• Mar 13 – Our Space: Asia Pacific Online. Sydney. Part of a global Australian Department of Foreign Affairs and Trade conference. A final keynote “Overview of Virtual Communities: Life in the Virtual Space” looking at the economic, social and regulatory aspects.
    • Life in the Virtual Space. This session will examine the emerging phenomenon of social virtual worlds that to a great extent now mirror our real world. Special attention will be paid to explaining both the community and economic implications of these online multi user virtual environments (MUVEs), their increasing popularity in Asia, and how such customisable environments can be used for communication, education, business, product development and many forms of activism.
  • Mar 25 – AIMIA Intimates. Sydney. Guest speaker on the topic of Online Gaming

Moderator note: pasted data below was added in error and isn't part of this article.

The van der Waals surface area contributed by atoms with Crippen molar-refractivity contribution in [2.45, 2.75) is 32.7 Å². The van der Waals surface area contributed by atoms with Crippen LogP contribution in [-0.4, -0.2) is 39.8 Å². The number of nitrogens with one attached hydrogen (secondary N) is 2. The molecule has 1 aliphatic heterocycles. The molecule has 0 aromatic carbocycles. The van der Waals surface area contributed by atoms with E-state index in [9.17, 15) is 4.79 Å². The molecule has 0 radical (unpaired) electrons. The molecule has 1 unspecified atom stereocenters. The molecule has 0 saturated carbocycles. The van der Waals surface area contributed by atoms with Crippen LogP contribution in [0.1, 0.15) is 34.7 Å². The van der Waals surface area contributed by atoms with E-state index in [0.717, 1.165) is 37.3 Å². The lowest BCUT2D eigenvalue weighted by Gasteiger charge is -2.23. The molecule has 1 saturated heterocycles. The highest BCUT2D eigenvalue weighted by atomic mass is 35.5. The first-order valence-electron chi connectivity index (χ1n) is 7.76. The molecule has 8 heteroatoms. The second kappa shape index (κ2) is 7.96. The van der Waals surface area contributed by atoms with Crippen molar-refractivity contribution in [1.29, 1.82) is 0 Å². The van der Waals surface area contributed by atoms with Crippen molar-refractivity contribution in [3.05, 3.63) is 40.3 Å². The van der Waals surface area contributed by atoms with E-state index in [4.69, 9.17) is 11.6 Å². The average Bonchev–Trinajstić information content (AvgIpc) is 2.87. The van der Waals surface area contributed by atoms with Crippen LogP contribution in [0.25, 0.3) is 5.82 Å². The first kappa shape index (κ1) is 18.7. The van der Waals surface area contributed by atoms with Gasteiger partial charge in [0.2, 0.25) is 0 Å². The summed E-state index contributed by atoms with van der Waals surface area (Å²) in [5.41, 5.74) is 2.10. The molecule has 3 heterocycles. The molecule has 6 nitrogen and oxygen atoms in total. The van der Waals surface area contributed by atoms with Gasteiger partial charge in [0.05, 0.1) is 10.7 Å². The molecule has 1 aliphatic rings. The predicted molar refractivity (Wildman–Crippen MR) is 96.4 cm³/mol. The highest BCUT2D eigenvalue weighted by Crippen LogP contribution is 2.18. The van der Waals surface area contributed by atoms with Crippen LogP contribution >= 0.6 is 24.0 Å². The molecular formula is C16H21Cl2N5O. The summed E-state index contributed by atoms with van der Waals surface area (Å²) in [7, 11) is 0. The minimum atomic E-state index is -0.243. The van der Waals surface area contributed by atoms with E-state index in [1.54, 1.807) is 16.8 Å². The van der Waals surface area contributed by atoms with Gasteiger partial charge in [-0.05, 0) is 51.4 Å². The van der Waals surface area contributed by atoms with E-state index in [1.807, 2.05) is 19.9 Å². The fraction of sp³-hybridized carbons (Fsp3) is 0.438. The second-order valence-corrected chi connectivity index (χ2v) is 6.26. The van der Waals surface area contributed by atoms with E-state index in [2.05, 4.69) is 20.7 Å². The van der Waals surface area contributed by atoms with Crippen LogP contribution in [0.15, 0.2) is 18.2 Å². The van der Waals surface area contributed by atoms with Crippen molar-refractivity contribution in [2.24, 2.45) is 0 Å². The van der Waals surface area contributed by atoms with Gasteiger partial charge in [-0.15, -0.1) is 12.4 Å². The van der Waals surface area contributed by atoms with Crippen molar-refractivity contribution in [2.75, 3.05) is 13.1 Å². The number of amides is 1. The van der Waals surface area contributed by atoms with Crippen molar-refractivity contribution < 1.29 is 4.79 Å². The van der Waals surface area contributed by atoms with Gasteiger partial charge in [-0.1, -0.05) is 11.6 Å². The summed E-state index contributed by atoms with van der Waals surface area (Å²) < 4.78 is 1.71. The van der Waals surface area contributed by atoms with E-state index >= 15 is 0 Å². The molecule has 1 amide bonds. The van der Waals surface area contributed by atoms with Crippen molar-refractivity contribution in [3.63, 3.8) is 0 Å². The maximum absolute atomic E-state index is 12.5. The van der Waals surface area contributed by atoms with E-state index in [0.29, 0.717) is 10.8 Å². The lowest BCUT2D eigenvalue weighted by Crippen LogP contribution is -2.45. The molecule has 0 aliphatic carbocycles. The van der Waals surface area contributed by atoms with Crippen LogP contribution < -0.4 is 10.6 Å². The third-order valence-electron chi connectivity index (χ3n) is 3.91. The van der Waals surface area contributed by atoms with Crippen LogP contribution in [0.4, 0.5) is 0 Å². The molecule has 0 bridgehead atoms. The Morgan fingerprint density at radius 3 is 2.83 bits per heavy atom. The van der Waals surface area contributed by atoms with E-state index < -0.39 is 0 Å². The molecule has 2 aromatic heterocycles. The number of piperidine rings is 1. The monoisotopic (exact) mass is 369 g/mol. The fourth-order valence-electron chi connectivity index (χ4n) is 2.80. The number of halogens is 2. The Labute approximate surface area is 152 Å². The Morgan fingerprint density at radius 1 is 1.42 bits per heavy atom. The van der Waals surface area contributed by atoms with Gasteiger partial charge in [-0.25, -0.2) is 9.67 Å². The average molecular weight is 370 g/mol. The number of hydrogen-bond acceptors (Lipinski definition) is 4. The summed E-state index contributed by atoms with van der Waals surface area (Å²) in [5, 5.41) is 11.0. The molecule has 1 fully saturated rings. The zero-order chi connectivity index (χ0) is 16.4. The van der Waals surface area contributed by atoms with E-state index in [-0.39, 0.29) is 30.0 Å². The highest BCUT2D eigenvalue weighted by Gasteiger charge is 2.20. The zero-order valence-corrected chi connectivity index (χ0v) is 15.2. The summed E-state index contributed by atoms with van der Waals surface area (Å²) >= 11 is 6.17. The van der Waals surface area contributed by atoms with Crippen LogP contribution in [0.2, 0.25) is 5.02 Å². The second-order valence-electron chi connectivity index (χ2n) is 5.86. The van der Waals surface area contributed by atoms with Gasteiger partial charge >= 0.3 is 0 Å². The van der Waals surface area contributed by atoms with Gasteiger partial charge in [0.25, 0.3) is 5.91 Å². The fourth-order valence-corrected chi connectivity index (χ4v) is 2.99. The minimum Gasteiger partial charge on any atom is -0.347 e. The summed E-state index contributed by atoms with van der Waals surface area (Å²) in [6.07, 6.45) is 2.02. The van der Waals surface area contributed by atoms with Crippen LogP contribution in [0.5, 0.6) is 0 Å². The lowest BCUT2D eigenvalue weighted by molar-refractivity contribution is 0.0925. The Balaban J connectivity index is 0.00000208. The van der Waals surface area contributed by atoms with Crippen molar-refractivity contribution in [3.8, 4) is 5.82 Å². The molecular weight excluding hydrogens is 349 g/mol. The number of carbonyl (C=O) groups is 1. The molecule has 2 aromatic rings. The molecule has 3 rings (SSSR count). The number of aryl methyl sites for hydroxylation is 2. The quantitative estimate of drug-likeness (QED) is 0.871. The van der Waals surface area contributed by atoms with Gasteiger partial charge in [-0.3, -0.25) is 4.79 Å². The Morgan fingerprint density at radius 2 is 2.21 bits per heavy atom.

• Virtual worlds, games and social networking applications will converge with the progression of web 3D and open social platforms. A panel of experts will discuss the evolution of online games from product to media and what this means to the media and advertising industries. Speakers are: David Edery – Worldwide Games Portfolio Planner for Xbox Live Arcade Janet Carr – Series Producer, Good Game, ABC Gary Hayes – The Project Factory. Jean-Marie Guitera – Subversive Games. Mark Fordham – Electronic Arts. David Kainer – Viva La Mobile. Come along and participate in the conversation and enjoy complimentary drinks to toast the first AIMIA NSW Intimates event for 2008. The conversation will take a look at: How companies are already trying to capitalise on the new business opportunities that are opening eg. Google’s next frontier – TV and in-game advertising. The trends the game developers are incorporating into their new games. Monetising the new medium and where the advertising opportunities will be, such as “Advergames”. The role online gaming will play in Web 3 technologies. The strategic choices about business model innovation as online gaming boundaries blur. The drivers of the online gaming evolution, such as new consumer behaviour and the technologies, (Euphoria, Digital Molecular Matter).